Furthermore, because the rivet-setting head, whether or not of the same size or shape as the pulling head, by having a flat annular base, it is ensured that this annular base, during setting, initially clinches the rivet sleeve in the desired annner, in order to fill satisfactorily the respective openings of the parts being joined. When, however, the rivet-setting head, is initially outside the rivet, the respective tail end of the body portion of the rivet bulges, and the head is partially drawn into the latter. This means that because of the flat annular base of the rivet-setting head, the adjacent part of the rivet sleeve partially closes again behind the setting head and thus holds the latter after the mandrel has broken.
Furthermore, the specified configuration of the pulling head of the mandrel of an assembly in accordance with the invention, namely its arch shaped outline in axial section, produces the effect of improving the sliding properties of the blind-riveting assembly when it is automatically fed into and through tubes or pipes, pulling head foremost. Moreover, if heads of the specified shape are at both ends of the mandrel of an open type blind-riveting assembly, both can serve as guide heads so that whichever is leading, the assembly has little tendency to catch anywhere in the guide duct. The shape of the pulling head of the mandrel of an assembly in accordance with the invention thus has a combined effect in both improving the reliability of manufacturing a product with predictable performance and improving the readiness with which it can be fed automatically. Such shape also facilitates inserting, automatically or by hand, the mandrel axially into a nose-piece and pulling device of a rivet-setting tool.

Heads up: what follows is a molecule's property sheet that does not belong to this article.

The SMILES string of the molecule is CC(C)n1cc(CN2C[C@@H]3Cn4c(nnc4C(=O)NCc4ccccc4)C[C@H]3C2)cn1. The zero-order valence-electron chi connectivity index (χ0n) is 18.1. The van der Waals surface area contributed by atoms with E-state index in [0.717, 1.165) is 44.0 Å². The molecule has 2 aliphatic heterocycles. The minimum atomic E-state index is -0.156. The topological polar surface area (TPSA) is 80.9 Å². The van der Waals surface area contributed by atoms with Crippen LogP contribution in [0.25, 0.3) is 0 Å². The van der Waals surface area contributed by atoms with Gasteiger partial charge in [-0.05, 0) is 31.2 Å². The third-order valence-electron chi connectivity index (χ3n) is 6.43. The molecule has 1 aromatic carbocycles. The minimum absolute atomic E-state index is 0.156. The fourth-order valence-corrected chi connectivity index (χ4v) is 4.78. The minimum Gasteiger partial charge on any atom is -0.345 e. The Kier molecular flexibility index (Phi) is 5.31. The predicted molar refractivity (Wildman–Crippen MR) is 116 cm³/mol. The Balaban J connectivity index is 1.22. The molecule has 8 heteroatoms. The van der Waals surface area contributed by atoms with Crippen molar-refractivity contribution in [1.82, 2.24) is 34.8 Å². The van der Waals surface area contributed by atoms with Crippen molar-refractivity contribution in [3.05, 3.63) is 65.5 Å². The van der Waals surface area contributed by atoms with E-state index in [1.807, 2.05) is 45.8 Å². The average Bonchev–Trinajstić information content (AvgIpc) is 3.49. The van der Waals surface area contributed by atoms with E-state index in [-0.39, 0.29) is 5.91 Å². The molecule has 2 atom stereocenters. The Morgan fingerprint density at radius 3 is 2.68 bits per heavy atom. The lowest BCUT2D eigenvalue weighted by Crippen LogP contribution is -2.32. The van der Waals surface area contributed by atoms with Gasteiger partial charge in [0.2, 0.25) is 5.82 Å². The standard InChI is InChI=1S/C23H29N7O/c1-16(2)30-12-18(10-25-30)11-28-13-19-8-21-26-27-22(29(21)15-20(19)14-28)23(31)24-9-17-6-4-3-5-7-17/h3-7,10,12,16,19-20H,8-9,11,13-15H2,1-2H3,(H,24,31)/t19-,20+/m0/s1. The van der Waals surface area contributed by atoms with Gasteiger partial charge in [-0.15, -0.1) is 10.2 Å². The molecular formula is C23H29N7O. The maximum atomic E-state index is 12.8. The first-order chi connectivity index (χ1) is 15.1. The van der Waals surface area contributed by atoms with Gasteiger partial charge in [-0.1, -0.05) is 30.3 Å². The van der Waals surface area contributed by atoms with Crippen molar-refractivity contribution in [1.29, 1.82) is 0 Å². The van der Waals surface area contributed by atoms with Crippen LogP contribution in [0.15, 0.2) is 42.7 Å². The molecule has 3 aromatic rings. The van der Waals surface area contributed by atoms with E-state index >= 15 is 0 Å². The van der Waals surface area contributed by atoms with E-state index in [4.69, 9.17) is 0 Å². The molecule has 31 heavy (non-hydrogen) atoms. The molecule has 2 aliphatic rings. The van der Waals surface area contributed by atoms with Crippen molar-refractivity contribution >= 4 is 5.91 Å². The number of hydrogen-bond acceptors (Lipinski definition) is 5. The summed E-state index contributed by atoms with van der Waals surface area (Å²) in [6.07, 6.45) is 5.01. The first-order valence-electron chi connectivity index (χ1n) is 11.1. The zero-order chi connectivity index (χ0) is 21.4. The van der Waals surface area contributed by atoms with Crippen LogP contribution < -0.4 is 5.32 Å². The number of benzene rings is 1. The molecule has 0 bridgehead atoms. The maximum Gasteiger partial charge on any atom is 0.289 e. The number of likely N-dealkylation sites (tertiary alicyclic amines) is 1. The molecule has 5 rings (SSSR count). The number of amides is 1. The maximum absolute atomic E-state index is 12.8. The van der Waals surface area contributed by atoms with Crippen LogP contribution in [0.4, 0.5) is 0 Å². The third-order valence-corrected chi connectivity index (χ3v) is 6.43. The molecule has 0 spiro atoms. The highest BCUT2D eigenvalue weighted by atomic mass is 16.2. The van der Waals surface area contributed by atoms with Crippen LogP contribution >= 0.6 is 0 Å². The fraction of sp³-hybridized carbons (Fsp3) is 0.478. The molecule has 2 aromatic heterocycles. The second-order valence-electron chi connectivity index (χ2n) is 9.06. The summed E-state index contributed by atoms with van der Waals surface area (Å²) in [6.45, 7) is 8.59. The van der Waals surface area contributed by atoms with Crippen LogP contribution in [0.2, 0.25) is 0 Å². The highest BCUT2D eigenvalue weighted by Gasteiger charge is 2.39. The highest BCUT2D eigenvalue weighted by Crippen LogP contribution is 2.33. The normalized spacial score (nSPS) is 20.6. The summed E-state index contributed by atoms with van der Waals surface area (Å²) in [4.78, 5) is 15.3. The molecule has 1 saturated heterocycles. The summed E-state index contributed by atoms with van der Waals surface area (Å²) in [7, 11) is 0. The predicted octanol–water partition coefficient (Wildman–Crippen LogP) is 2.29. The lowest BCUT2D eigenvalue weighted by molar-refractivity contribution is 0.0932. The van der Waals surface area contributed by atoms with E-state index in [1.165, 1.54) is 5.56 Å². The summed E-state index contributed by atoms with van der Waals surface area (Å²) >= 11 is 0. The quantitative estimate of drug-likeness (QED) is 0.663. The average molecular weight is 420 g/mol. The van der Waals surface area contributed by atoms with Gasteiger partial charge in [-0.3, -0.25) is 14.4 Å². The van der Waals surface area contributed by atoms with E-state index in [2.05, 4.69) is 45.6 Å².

Because a mandrel with a pulling head can be pulled positively by a pulling device of a rivet-setting tool in engagement with the pulling head, rather than by engagement of clamping jaws of the tool which require a comparatively long area of contact to create sufficient friction to withstand the setting load, the mandrel of an assembly in accordance with the invention can be significantly shorter than the smooth nail-like mandrels of conventional blind rivets. In particular, the pulling head is separated from the rivet head flange by a distance corresponding at most to roughly the length of the rivet, that is to say of both the body portion and the head flange. This shortening of the mandrel entails firstly a considerable saving of material and secondly simplification of the removal of the broken-off part of the mandrel stem. This broken-off part of the mandrel stem has to be led away from the tool, and where this involves it passing through a passage in the tool through which there is a flow of air to assist such removal, the pulling head both counteracts jamming and offers the current of air a suitable surface (its annular base) for propelling it along the passage. In addition the relatively short blind rivet can be fed through guide ducts which change direction through correspondingly small radii.
There now follows a detailed description, to be read with reference to the accompanying drawings, of a blind riveting assembly in accordance with the invention and illustrative thereof. It will be realized that this illustrative assembly has been selected for description by way of example and not of limitation of the invention.
FIG. 1a respresents the illustrative blind-riveting assembly in side view and partly in section;
FIG. 1b represents a modification of a pulling head of the illustratvie blind-assembly;
FIG. 2 shows the illustrative blind-riveting assembly of FIG. 1 in perspective;
FIG. 3 shows the illustrative blind-riveting assembly of FIG. 1 after setting of the rivet sleeve; and
FIG. 4 represents a closed-ended variant of the illustrative blind-riveting assembly.